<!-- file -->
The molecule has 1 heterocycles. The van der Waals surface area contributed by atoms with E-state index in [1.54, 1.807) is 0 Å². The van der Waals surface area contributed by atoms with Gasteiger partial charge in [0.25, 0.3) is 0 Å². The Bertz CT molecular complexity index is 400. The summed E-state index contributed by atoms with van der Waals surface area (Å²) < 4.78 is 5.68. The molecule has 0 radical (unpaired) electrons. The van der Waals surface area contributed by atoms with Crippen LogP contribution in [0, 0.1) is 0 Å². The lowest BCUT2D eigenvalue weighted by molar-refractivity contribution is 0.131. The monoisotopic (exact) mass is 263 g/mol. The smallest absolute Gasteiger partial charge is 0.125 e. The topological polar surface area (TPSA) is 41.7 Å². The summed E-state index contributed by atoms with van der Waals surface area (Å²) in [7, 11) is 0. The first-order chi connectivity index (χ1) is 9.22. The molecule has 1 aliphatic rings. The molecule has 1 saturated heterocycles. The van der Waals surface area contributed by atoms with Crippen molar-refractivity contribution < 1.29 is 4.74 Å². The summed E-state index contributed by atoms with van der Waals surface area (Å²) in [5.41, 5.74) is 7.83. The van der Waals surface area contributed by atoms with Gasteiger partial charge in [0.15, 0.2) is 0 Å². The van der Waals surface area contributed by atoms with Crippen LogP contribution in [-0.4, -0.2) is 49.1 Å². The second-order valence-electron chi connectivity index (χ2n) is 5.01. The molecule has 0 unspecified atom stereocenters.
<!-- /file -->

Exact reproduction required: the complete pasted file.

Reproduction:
The molecule has 1 heterocycles. The van der Waals surface area contributed by atoms with E-state index in [1.54, 1.807) is 0 Å². The van der Waals surface area contributed by atoms with Gasteiger partial charge in [0.25, 0.3) is 0 Å². The Bertz CT molecular complexity index is 400. The summed E-state index contributed by atoms with van der Waals surface area (Å²) < 4.78 is 5.68. The molecule has 0 radical (unpaired) electrons. The van der Waals surface area contributed by atoms with Crippen LogP contribution in [0, 0.1) is 0 Å². The lowest BCUT2D eigenvalue weighted by molar-refractivity contribution is 0.131. The monoisotopic (exact) mass is 263 g/mol. The smallest absolute Gasteiger partial charge is 0.125 e. The topological polar surface area (TPSA) is 41.7 Å². The summed E-state index contributed by atoms with van der Waals surface area (Å²) in [7, 11) is 0. The first-order chi connectivity index (χ1) is 9.22. The molecule has 1 aliphatic rings. The molecule has 1 saturated heterocycles. The van der Waals surface area contributed by atoms with Crippen molar-refractivity contribution < 1.29 is 4.74 Å². The summed E-state index contributed by atoms with van der Waals surface area (Å²) in [5.41, 5.74) is 7.83. The van der Waals surface area contributed by atoms with Gasteiger partial charge in [0.15, 0.2) is 0 Å². The van der Waals surface area contributed by atoms with Crippen LogP contribution in [-0.4, -0.2) is 49.1 Å². The second-order valence-electron chi connectivity index (χ2n) is 5.01. The molecule has 0 unspecified atom stereocenters.